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P756 Diagnosing rare inherited disorders using targeted next generation sequencing in patients with early-onset inflammatory bowel disease: a population-based study

Broly F.*1,2,3, Fumery M.4, Vasseur F.5, Savoye G.6, Ley D.7, Sarter H.8, Dupas J.-L.9, Turck D.7, Gower-Rousseau C.10

1University of Lille, CHRU de Lille, France 2Gnetics, Lille, France 3Lille University hospital, Amiens, France 4Amiens University Hospital, Department of Gastroenterology and Hepatology, Amiens, France 5CHRU Lille, Lille, France 6CHU Rouen, Department of Gastroenterology and Hepatology, Rouen, France 7CHRU Lille, Department of Paediatrics, Lille, France 8CHRU Lille, Department of Biostatistics EA 2694, Lille, France 9Amiens University Hospital, Hepatogastroenterology, Amiens, France 10CHRU Lille, Department of Epidemiology, EPIMAD Registry, Lille, France


Several recent referral center studies showed that a significant proportion (3–10%) of children with early-onset (EO, defined by an age at diagnosis <12 years) inflammatory bowel disease (IBD) present with an underlying monogenic disorder. Currently, more than sixty disorders of this type have been identified and their pathophysiological mechanisms are very heterogeneous. Most of them affect the intestinal epithelial barrier and are associated with defects in phagocytosis, immune deficiency, or are hyper- and auto-inflammatory disorders. However, they are all characterized by an EO intestinal inflammation.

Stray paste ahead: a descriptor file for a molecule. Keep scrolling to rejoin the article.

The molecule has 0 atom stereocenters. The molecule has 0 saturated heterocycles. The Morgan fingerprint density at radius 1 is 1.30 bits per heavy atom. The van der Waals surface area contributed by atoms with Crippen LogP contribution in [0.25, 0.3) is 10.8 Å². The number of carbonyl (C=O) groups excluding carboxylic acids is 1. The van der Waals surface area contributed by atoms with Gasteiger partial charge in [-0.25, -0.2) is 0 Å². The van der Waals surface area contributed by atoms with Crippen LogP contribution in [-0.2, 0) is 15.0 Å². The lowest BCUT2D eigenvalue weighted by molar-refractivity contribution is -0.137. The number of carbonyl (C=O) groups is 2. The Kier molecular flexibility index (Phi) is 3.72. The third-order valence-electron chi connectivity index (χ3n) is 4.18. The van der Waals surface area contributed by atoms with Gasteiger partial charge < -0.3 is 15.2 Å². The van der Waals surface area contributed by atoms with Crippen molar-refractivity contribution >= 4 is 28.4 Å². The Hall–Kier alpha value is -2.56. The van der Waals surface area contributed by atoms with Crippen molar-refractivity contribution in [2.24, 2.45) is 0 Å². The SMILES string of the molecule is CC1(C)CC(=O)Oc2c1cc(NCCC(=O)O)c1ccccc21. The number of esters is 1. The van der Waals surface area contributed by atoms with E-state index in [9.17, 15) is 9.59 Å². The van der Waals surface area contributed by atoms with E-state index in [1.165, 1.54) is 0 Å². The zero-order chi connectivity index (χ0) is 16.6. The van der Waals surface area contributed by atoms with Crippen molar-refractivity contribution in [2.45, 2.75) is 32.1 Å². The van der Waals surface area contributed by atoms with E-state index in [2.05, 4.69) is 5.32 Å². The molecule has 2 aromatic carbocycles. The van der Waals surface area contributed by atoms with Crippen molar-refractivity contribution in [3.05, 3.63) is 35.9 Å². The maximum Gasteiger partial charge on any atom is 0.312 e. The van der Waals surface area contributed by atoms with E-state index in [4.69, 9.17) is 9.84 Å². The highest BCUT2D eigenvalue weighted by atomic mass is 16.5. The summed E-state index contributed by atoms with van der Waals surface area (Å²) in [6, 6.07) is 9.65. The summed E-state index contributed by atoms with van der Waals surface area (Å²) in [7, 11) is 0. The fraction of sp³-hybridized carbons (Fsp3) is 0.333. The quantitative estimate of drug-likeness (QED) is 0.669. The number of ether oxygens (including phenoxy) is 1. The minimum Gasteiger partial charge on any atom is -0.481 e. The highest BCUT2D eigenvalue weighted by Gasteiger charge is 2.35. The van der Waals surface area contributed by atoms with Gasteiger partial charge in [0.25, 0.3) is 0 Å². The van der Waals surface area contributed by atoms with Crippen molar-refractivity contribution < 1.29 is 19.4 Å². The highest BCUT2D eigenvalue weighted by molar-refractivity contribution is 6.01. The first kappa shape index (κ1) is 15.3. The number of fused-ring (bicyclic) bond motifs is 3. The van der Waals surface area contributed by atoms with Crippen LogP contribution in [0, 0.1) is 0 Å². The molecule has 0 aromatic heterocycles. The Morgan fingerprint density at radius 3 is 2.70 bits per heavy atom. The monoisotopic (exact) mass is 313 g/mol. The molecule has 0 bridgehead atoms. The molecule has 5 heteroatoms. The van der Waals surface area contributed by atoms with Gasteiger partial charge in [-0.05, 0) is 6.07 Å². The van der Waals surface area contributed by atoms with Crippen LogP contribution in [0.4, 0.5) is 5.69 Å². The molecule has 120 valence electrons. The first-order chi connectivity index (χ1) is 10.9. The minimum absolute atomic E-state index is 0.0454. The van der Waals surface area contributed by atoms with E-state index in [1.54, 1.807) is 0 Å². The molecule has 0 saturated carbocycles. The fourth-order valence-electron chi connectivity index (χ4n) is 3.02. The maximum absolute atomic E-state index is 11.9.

Using a next-generation sequencing (NGS) of the 63 genes whose abnormalities are responsible for these disorders, and a targeted CGH array analysis of their chromosomal loci, 91 patients with an initial diagnosis of EO-IBD between 1988 and 2004 (54% of the whole EO-IBD cohort) issued from EPIMAD population-based registry were screened; 71 with Crohn's disease and 20 with ulcerative colitis.


Analysis isolated 24 patients (26.4%) with very rare or not yet reported potential pathogenic variants in a total of 17 genes. Seven of them (7/91; 7.6%) had a genotype compatible with one of the tested disorders: Burton agammaglobulinemia, familial diarrhea, familial Cγ2 defect, hyper-IgM syndrome or Omenn syndrome. The remaining 17 patients (17/91; 18.7%) were heterozygous carriers of gene variants involved in autosomal recessive traits. The genotype identified in these patients were not likely to be the underlying cause of one of these disorders. However, it cannot be exclude that they may contribute to IBD as suggested by the unusually high prevalence of these genotypes.


Our study issued from a population-based registry, provides further evidence to recommend screening for inherited disorders using targeted NGS in children with an EO-IBD with the potential to enhance optimal selection of treatment options and adequate counseling of families. This study also indicates that targeted NGS used in this study may be an adequate and efficient tool for the reappraisal of the diagnosis in these patients.